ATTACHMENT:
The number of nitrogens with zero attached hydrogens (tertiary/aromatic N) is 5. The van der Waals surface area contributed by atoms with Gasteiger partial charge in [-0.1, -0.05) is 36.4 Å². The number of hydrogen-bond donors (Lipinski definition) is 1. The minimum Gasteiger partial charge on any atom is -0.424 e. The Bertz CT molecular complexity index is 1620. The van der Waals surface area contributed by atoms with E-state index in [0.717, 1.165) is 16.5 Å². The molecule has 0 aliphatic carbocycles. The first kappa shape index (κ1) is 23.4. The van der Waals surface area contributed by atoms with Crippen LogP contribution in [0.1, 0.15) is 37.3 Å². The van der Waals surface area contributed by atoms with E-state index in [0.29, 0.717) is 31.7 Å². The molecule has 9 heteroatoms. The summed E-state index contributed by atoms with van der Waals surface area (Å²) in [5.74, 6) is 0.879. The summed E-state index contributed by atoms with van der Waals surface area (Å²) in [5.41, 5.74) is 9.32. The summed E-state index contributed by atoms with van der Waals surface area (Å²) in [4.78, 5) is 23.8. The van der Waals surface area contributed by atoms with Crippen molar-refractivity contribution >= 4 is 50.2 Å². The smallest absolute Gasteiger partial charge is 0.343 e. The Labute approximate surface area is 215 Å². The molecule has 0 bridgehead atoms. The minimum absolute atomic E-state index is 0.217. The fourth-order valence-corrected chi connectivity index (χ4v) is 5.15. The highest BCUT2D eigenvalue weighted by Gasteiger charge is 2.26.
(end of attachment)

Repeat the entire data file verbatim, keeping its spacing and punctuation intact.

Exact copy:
The number of nitrogens with zero attached hydrogens (tertiary/aromatic N) is 5. The van der Waals surface area contributed by atoms with Gasteiger partial charge in [-0.1, -0.05) is 36.4 Å². The number of hydrogen-bond donors (Lipinski definition) is 1. The minimum Gasteiger partial charge on any atom is -0.424 e. The Bertz CT molecular complexity index is 1620. The van der Waals surface area contributed by atoms with E-state index in [0.717, 1.165) is 16.5 Å². The molecule has 0 aliphatic carbocycles. The first kappa shape index (κ1) is 23.4. The van der Waals surface area contributed by atoms with Crippen LogP contribution in [0.1, 0.15) is 37.3 Å². The van der Waals surface area contributed by atoms with E-state index in [0.29, 0.717) is 31.7 Å². The molecule has 9 heteroatoms. The summed E-state index contributed by atoms with van der Waals surface area (Å²) in [5.74, 6) is 0.879. The summed E-state index contributed by atoms with van der Waals surface area (Å²) in [5.41, 5.74) is 9.32. The summed E-state index contributed by atoms with van der Waals surface area (Å²) in [4.78, 5) is 23.8. The van der Waals surface area contributed by atoms with Crippen molar-refractivity contribution >= 4 is 50.2 Å². The smallest absolute Gasteiger partial charge is 0.343 e. The Labute approximate surface area is 215 Å². The molecule has 0 bridgehead atoms. The minimum absolute atomic E-state index is 0.217. The fourth-order valence-corrected chi connectivity index (χ4v) is 5.15. The highest BCUT2D eigenvalue weighted by Gasteiger charge is 2.26.